Earlier, she had served as Counsellor of Haitian Ambassadors Daniel Supplice and Fritz Cinéas in the Dominican Republic. Since, the suspension of Ambassador Daniel Supplice on July 22, 2015, she had assumed the role of interim ambassador of Haiti in the Dominican Republic. Ambassador Supplice was dismissed by the Haitian government because amid the immigration crisis with the Dominican Republic, he could not represent and defend his country appropriately. The Dominican authorities have approved this appointment and have mentioned this appointment will "strengthen relations" between the two nations.
Although, Haiti is a free market economy that enjoys the advantages of low labor costs and tariff-free access to the US for many of its exports, some of the serious impediments to its economic growth are poverty, corruption, vulnerability to natural disasters, lack of proper economic planning and low levels of education for much of the population. Every year, thousands of Haitians risk to cross the Dominican border illegally in search of low-wage jobs in construction and agriculture, and at the big all-inclusive resorts, albeit they become victims of racism and xenophobia in the DR. The marketplace at the Croix des Bossales is flooded with Dominican products likes of carrots, cabbages, and all other vegetables along with pasta, eggs, tomato pastes, mayonnaise and other prepared foods.
Haiti produces foods no doubt, but the majority of its consumption comes from the Dominicans. Haitian cements are good, but it is more expensive than Dominican cements. The Haitian state was never capable to defend Haitian economic actors.
The meeting that took place between Michel Martelly and Danilo Medina yesterday came after protests by Dominican merchants in Dajabon to close the market serving Haitian merchants following the ban or road transportation of 23 Dominican products. The retailers organizations had called for a boycott on trade between Haiti and Dominican Republic until the Haitian government reverses its decision.
Being in a position of weakness and not able to answer effectively to the demand of the population who has been protesting, setting fire on public buildings, etc.., the Martelly-Paul government has decided to forget about what ever is left in term of character, dignity or prestige as President Martelly went crawling to Danilo Medina to ask for forgiveness and to promise that the Haitian government is willing to eat its decision in regard to the 23 Dominican products.
Following the decision of the Haitian government to put some restrictions and conditions on certain Dominican products arriving in Haiti in order to insure quality and that the imported products are taxed appropriately, many who have been benefiting from the status quo are putting out all kind of arguments to convince the government to go back to its decision. We who love Haiti and want the situation to be changed have an obligation to support our government.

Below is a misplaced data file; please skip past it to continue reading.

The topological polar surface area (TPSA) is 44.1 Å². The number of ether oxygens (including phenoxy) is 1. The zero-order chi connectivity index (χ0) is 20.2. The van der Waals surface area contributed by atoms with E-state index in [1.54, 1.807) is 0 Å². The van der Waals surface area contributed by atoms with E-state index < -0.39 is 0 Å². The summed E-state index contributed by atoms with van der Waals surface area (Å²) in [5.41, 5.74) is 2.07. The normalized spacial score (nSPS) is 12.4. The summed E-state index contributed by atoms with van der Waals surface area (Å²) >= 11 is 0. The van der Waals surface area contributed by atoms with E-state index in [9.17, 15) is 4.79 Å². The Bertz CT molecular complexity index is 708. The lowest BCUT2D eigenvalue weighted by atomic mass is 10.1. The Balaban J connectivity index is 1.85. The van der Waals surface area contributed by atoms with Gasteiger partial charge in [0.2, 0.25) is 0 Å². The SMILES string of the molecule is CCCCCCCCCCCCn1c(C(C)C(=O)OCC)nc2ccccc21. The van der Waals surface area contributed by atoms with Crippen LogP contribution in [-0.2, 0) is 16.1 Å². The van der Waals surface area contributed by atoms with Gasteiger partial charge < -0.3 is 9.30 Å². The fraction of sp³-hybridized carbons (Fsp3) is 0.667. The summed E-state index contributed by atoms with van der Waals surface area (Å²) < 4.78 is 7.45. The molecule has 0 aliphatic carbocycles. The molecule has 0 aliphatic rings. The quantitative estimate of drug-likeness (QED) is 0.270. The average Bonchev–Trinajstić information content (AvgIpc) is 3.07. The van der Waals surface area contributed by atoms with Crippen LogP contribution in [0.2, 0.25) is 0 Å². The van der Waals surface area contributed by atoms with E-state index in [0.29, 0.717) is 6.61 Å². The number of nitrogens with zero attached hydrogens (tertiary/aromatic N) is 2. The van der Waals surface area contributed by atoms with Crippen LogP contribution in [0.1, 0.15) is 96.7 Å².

Effective October 1, 2015, a total of 23 Dominican products will no longer be allowed to enter Haiti by land but either by boat or plane. In addition, only two cities are designated to receive these imported products, Port-au-Prince or Cap Haitian.
It is clear that the Dominican authorities did not take the recent decision of the Haitian authorities to ban 23 Dominican products from from the road, with grace and resignation. Having an understanding of what the decision will likely do their economy, Industry and Commerce minister of the Dominican Republic, Jose del Castillo, already sees room for talk with the Haitian government in order to come to an understanding regarding the ban.
Jose del Castillo said the Haitian government needs to analyze the possibility of withdrawing the measure which will affect not only Dominican industry, but also Haitian merchants and transporters. He estimated that having the products transported by sea or air as suggested by the Haitian authorities suggested would raise costs.
Our objective is to share with you news and information about Haiti and the people of Haiti. Traditions, habits and the way we were or grew are alive in this site. We highly recommend that you Subscribe to our Newsletter and also share with us some of the things that are memorable and made us unique people.